So ‘filled with good things’ is the Visitation that it offers remarkable opportunities for artists exploring its possibilities.
There is the tender intimacy of the personal encounter between two kinswomen sharing an extraordinary experience of pregnancy. There are the unborn infants inspiring their mothers, prompting a desire to look through the veil of flesh concealing the Christ Child and his forerunner, to make visible the invisible divine. Some Visitations attend to typology, offering figural readings of narrative forms in the Old Testament from the perspective of the Incarnation of Christ. Then there are the contexts in which the Visitation is imagined, settings which work in conjunction with the women to create a place in which Christ’s imminent arrival takes effect. There are landscapes which, recalling the lost Eden, hold out the possibility of a return to grace through the fertile New Earth of the virginal Second Eve, high places of theophany, and buildings characterized by an emphasis on architectural features suggestive of revelation: doorways, steps, and parted curtains. In some Visitations the presence of the Holy Spirit is suggested energetically through dynamic movement, flapping veils, scudding clouds; in others it is explicit in the form of a dove, or showers of golden light. And in some there is a sense of the quickening of Creation, of something utterly new taking form in the dark, watery void, of the opening verses of Genesis echoing in a virgin’s womb.
The Pelendri mural offers the glimpse of the invisible divine, showing us Christ’s first meeting with John, establishing the kinship and the hierarchy between them. This ‘ultrasound’ vision (a foretaste of the many apocryphal images of Christ and John as children, with their mothers) is protected within the women’s warm embrace, and flanked by references to theophany in the landscape and buildings. Pontormo’s fresco shifts the emphasis to Mary, allowing us to see her in relation to Abraham and in her role as Ecclesia, the Ark, the Tabernacle. In a church dedicated to the Virgin Annunciate, a few yards from a miraculous image of Mary, this Visitation presents her within the continuity of salvation history, blessed even beyond Abraham, a woman so full of grace that she becomes the house of God. El Greco’s Visitation amplifies the gravitas of the women’s encounter, on the brink of joy and disaster. With its monumental figures, dark palette, and vivid highlighting, it presents the scene with the dramatic energy of an electric storm and seems to associate it with death as well as birth, with rupture as well as gestation.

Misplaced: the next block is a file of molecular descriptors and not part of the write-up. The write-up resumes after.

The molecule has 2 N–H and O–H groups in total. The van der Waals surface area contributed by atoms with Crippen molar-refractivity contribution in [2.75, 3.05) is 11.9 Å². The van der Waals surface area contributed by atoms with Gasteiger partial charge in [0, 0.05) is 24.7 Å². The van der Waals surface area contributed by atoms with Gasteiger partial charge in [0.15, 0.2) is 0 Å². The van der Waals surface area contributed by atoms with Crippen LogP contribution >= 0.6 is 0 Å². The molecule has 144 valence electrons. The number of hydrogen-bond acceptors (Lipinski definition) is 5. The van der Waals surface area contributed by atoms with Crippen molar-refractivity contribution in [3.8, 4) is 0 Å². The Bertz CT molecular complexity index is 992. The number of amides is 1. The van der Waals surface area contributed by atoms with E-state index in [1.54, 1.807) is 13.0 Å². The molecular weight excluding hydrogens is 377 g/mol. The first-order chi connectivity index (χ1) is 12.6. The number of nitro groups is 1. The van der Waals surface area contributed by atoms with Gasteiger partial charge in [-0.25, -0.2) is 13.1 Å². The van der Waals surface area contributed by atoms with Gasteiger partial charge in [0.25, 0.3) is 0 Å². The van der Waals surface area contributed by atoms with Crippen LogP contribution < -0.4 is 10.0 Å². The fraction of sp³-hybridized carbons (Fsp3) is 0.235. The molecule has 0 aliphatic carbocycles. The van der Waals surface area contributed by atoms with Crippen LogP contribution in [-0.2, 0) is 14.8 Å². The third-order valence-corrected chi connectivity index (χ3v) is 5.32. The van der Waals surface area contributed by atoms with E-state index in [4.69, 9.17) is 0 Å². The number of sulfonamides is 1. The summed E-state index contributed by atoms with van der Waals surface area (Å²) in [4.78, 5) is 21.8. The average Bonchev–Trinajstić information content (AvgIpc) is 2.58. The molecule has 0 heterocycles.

In all three works, the women unashamedly occupy centre stage. Where depictions of Eve have, arguably, reinforced androcentric views of women, the Visitation offers another bite of the apple. These images relocate women who were socially, religiously, marginal—the one supposedly beyond maternal usefulness, the other unmarried—to the centre. They assert a female, physical, recognition of goodness which contrasts with the post-lapsarian distortion of human physicality, and looks ahead to the New Creation. Wisdom, prophecy, and praise speak from within the female body. And, where the Annunciation is a personal, essentially interior event, the Visitation expands that interiority through encounter with others, often moving to an outdoor setting. Elizabeth and the unborn John are the first to proclaim Christ’s presence: the first evangelists of the good news of Jesus Christ.
Up steps, through doorways, and from the heights, these three images invite the viewer to stand at the threshold of the Visitation and, from its vantage point, look backwards through Old Testament precursors, to the first sin, and as far as Creation; and forwards, through Christ to the New Creation. Its beginnings are felt here because the Visitation, in its pregnant, threshold state of ‘already and not yet’, also makes possible the post-resurrection life into which Christians believe they are reborn in baptism. Artists depicting the Visitation have drawn attention to its typological origins, its miraculous present, and its living, vital, anticipation of the future, in dynamic, tender, surprising, and richly associative ways, telescoping into one image the generations of God’s encounter with his people, past, present, and future and showing, in myriad ways, that transformation has been conceived, that its effects are already felt, but that it has not yet been born.
Beattie, Tina. 2002. God's Mother, Eve's Advocate: A Marian Narrative of Women's Salvation (London: Continuum)
———. 2007. 'Mary in Patristic Theology’, in Mary: The Complete Resource, ed. by Sarah Jane Boss (London: Continuum)
Boss, Sarah Jane (ed.). 2007. Mary: The Complete Resource (London: Continuum)